What to look for when renting an apartment

My first apartment was a complete mess. I moved there because it was cheap and close to work. The first night I cried because I couldn’t believe this was my life. It was the traditional crummy, first apartment. (I’m happy to say that I’ve since progressed to some nicer apartments!) Renting an apartment, much like buying a home or car, can be a stressful and sometimes daunting task. Often young renters don’t know what to look for, what questions to ask, or what is expected when renting an apartment. Being on your own for the first time can be so exciting that you can overlook details that will cause a disaster later. Below are tips to help make your apartment search smoother.

Make sure you can afford to live on your own. Before you make that leap from your parents’ home to your own place make sure you are financially ready for the responsibility. Your rent payment should not consume more than 30 percent of your monthly income. You may even consider getting a roommate to share the cost of rent.

Be cautious of incentives and deals. Not every deal turns out to be so great. Sometimes it’s just bait to pull you in. Be wary of signs that read, “One month free rent” or “Special savings.” Often apartment complexes will advertise rent for a certain price, but the rate will increase afterwards.

Understand the total cost of the apartment. Rent isn’t the only financial obligations when leasing an apartment. Consider other monthly costs such as utilities. Some apartment complexes require you to pay for convenient services like trash pickup or assigned parking.

Live within your means. There’s a lot to consider when renting an apartment – location, price, number of bedrooms, etc. A two bedroom apartments is more expensive than a one bedroom apartment. Apartment prices also vary depending on the neighborhood. Don’t try to take on more than you can handle. Maybe a studio apartment (sometimes known as efficiency) is lighter on your wallet than a one bedroom apartment.

Check your credit report. Many young adults may be surprise to know that their credit report has a huge impact on their ability to rent an apartment. If you have a low credit score you may still be able to rent an apartment, but the leasing office may require you to pay first and last month’s rent in advance along with the deposit and other fees. Ouch! That’s expensive. However, a high credit score can mean extra savings and less up-front cost like down payments, fees, and advance rent. To find out what’s on your personal report check out AnnualCreditReport.com.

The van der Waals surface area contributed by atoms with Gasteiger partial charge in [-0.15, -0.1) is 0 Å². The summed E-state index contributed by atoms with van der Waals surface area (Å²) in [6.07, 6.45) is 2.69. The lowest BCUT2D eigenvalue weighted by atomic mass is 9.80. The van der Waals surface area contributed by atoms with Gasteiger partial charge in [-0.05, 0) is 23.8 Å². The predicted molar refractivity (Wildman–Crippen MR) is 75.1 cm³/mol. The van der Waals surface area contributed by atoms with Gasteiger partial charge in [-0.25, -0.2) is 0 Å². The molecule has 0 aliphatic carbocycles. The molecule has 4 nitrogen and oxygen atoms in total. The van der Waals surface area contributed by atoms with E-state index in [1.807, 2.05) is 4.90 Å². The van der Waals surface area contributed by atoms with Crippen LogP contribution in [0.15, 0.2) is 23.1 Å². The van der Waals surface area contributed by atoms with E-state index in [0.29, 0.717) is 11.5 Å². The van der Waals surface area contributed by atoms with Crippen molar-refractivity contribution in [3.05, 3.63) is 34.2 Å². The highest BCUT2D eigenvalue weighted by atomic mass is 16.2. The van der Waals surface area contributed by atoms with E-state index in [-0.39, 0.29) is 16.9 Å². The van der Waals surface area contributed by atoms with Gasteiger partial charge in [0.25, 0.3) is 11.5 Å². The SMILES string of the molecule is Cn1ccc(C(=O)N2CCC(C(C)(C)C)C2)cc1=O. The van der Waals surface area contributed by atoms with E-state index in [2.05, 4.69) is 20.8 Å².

Read the lease agreement. Being unaware of what’s in your leasing agreement can cause a lot of financial problems. For example, know the apartment’s policy for damages you cause to the apartment. Some apartments will charge you for certain damages like a hole in the wall or a broken window.

Consider renter’s insurance. You may consider it an extra bill, but like health or auto insurance, renter’s insurance can save you money if something were to happen to your apartment. Renter’s insurance covers damage to personal property in the case of a fire, hurricane, or some other natural or foreseen disaster.

Finally, leasing is a two-way street of responsibility. If you feel your landlord is neglecting certain responsibilities, research your state's tenant rights. For more, read When renting makes sense.

Renee McGruder is a former communications coordinator and grant writer at MMI.

  • The Consumer Federation of America (CFA) is an association of nonprofit consumer organizations that was established in 1968 to advance the consumer interest through research, advocacy, and education. Today, nearly 300 of these groups participate in the federation and govern it through their representatives on the organization's Board of Directors.

  • Since 2007, the Homeownership Preservation Foundation (HPF) has served as a trusted, neutral source of information for more than eight million homeowners. They are partnered with, and endorsed by, numerous major government agencies, including the U.S. Department of Housing and Urban Development and the Department of the Treasury.

  • The mission of the U.S. Department of Housing and Urban Development (HUD) is to create strong, sustainable, inclusive communities and quality affordable homes for all. HUD works to strengthen the housing market in order to bolster the economy and protect consumers; meet the need for quality affordable rental homes; utilize housing as a platform for improving quality of life; and build inclusive and sustainable communities free from discrimination.

  • The Council on Accreditation (COA) is an international, independent, nonprofit, human service accrediting organization. Their mission is to partner with human service organizations worldwide to improve service delivery outcomes by developing, applying, and promoting accreditation standards.

  • The National Foundation for Credit Counseling® (NFCC®), founded in 1951, is the nation’s largest and longest-serving nonprofit financial counseling organization. The NFCC’s mission is to promote the national agenda for financially responsible behavior, and build capacity for its members to deliver the highest-quality financial education and counseling services.